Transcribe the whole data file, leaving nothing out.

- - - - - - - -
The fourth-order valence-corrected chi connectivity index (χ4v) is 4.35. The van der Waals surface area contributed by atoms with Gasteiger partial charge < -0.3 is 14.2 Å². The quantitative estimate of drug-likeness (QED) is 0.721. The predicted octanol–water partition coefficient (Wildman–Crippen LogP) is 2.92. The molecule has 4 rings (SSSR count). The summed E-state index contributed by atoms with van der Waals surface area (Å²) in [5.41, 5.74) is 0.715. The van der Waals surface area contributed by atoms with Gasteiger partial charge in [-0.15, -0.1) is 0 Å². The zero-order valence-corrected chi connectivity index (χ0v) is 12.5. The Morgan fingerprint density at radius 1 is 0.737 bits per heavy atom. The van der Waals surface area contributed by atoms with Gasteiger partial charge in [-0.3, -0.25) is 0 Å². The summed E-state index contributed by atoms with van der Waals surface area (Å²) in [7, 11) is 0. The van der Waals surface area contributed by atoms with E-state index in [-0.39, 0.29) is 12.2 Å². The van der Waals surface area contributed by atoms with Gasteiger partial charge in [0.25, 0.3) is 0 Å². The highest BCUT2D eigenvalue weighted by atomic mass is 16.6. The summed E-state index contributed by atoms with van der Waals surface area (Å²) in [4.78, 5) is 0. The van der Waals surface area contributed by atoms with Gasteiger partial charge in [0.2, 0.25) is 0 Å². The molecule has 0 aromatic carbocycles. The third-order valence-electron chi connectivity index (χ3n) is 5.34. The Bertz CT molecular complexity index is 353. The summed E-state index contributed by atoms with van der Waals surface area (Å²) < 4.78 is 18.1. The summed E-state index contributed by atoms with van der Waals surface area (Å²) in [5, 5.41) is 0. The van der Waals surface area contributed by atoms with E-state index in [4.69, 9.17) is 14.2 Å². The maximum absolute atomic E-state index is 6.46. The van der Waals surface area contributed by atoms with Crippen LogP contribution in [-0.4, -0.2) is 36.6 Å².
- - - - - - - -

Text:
The fourth-order valence-corrected chi connectivity index (χ4v) is 4.35. The van der Waals surface area contributed by atoms with Gasteiger partial charge < -0.3 is 14.2 Å². The quantitative estimate of drug-likeness (QED) is 0.721. The predicted octanol–water partition coefficient (Wildman–Crippen LogP) is 2.92. The molecule has 4 rings (SSSR count). The summed E-state index contributed by atoms with van der Waals surface area (Å²) in [5.41, 5.74) is 0.715. The van der Waals surface area contributed by atoms with Gasteiger partial charge in [-0.15, -0.1) is 0 Å². The zero-order valence-corrected chi connectivity index (χ0v) is 12.5. The Morgan fingerprint density at radius 1 is 0.737 bits per heavy atom. The van der Waals surface area contributed by atoms with Gasteiger partial charge in [-0.3, -0.25) is 0 Å². The summed E-state index contributed by atoms with van der Waals surface area (Å²) in [7, 11) is 0. The van der Waals surface area contributed by atoms with E-state index in [-0.39, 0.29) is 12.2 Å². The van der Waals surface area contributed by atoms with Gasteiger partial charge in [0.25, 0.3) is 0 Å². The highest BCUT2D eigenvalue weighted by atomic mass is 16.6. The summed E-state index contributed by atoms with van der Waals surface area (Å²) in [4.78, 5) is 0. The van der Waals surface area contributed by atoms with Gasteiger partial charge in [0.2, 0.25) is 0 Å². The molecule has 0 aromatic carbocycles. The third-order valence-electron chi connectivity index (χ3n) is 5.34. The Bertz CT molecular complexity index is 353. The summed E-state index contributed by atoms with van der Waals surface area (Å²) < 4.78 is 18.1. The summed E-state index contributed by atoms with van der Waals surface area (Å²) in [5, 5.41) is 0. The van der Waals surface area contributed by atoms with E-state index in [4.69, 9.17) is 14.2 Å². The maximum absolute atomic E-state index is 6.46. The van der Waals surface area contributed by atoms with Crippen LogP contribution in [-0.4, -0.2) is 36.6 Å².